My pet peeve is the anti-ranchette bias I see in almost every issue of High Country News. Granted, some ranchettes, just as some ranches, are environmental destabilizers, but most probably serve to increase environmental awareness, just as most ranchers who work with the land amid weather and wildlife have far more respect for the earth than most city dwellers. I have seen developments of 35-acre parcels where the builder constructed all houses on the easiest-to-access meadows and stream sides, but I have also visited plats where the development was left to individuals.
Many of these modern-day homesteaders camped on the parcels or visited regularly and made no construction plans until they'd seen at least a year of seasonal changes in their personal wilderness. Then they built homes that would least impact the elk, bear, mountain lion and the watershed and ecosystem they depend on. While some people are buying country homes to get away from problems (which they merely bring with them), I believe most of us purchasing property do so with an eye toward the land, not a lifestyle.
As with most political/social problems, the instigators and solvers are not categories such as developer or rancher or publisher. They are individuals, some being part of the problem, some part of the solution. For example, one "bad" ranchette owner will do less damage than a single "bad" rancher. Perhaps carving up that ranch into 35-acre ranchettes full of owners who love their land will cause less environmental damage. And it may provide a lot more votes and tax dollars for like-minded politicians.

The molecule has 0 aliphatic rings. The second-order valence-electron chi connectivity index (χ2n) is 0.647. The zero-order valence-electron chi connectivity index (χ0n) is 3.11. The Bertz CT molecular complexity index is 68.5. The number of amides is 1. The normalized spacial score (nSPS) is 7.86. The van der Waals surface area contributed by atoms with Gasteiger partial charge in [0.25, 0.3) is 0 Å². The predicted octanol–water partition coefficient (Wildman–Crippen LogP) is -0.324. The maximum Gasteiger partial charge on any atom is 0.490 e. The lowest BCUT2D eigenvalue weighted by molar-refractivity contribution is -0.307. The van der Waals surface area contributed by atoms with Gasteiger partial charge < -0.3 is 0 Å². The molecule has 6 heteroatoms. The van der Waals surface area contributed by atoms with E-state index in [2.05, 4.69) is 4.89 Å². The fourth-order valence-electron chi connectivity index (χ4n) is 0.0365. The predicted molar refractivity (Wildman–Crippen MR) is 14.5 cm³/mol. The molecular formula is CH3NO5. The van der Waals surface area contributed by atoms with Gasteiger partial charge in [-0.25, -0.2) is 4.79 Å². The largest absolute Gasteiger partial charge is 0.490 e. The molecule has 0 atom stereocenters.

Fort Collins, Colorad
- Regina Johnson on Rep. Rob Bishop is chipping away at Theodore Roosevelt's legacy
- Andy Grosland on Sugar Pine Mine, the other standoff
- Andy Grosland on I have a lot in common with the Bundys. Here's what I'd like to say to them.
- Melissa McDowell on I have a lot in common with the Bundys. Here's what I'd like to say to them.
- Richard Reinaker on No, federal land transfers are not in the Constitution